By Gillibr, Kirsten
Newsweek , Vol. 158, No. 21
Byline: Kirsten Gillibrand
We went on double dates and fought for families. Then Gabrielle Giffords was shot--and I witnessed my friend's courage up close.
A week before the tragic shooting in Arizona, Gabby Giffords and I shared our political battle stories over pizza. We were on a double date with our husbands at a favorite D.C. haunt, talking about the rough-and-tumble campaigns we had faced, the personal attacks, the opponents who wanted to take our legs out early, as they say. Gabby mentioned how hard it was to endure the negative campaigning; I remember her saying that the way to withstand it is to ignore it. I could hear the relief in her voice at just having ended a grueling race. It takes a tough skin, she said.
That was last January, and I had known Gabby for four years. We had become fast friends, as we were two of the few young women in Congress. We were serving together on the Armed Services Committee, and I liked the perspective she brought. While our male colleagues often talked about military equipment, she and I focused more on military families--and problems such as the divorce rate and suicides among soldiers. In debating the issues, Gabby had a determined "stick-to-it-iveness" that I admired.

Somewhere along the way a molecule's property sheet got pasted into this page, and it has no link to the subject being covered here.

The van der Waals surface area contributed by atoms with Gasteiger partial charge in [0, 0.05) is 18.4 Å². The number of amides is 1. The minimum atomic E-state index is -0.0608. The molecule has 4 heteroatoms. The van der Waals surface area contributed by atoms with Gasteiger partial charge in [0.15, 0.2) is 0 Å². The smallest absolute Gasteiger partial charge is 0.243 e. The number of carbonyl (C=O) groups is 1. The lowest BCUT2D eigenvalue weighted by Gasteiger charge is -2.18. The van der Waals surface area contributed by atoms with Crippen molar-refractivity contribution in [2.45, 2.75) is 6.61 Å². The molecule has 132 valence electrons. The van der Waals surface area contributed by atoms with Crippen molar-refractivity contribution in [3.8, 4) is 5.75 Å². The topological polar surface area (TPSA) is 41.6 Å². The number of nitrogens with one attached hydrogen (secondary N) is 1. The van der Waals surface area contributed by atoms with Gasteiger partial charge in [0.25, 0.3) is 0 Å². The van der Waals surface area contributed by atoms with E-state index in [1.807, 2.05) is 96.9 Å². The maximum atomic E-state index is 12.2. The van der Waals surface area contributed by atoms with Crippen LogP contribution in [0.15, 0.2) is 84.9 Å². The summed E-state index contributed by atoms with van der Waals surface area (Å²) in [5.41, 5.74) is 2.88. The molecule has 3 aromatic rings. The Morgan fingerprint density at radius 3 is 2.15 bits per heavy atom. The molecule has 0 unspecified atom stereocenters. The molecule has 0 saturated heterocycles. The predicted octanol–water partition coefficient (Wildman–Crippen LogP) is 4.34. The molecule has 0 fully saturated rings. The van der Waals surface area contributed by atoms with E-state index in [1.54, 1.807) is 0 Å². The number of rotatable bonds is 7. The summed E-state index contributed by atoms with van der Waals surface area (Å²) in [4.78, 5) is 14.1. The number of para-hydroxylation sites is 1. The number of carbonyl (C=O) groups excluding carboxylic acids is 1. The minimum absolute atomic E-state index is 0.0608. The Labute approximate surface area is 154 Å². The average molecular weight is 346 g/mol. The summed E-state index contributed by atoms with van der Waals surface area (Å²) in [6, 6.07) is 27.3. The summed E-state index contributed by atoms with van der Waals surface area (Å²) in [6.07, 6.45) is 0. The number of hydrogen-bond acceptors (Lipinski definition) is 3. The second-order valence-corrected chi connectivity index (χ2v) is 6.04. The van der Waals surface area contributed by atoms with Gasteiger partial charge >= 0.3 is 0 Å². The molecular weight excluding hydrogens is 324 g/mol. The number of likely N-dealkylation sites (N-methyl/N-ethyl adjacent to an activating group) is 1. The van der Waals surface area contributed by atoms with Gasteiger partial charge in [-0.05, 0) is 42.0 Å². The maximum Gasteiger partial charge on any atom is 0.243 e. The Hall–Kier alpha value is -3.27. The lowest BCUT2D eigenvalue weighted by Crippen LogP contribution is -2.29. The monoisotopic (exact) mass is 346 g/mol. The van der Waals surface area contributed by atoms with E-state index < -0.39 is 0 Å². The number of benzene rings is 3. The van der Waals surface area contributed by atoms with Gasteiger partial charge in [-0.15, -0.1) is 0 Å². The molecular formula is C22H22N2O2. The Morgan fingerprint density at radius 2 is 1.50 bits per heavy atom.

She would need that trait to overcome a far greater attack than the negative campaigning she so disliked.
I first heard Gabby had been shot from a friend. News reports were saying at that point that she had been killed. "I don't believe it," I remember telling my husband, tears streaming down my face. I just couldn't wrap my mind around it. Deep down, I didn't believe it was true. Soon after, I learned she had survived--and I knew then that she would get through this. …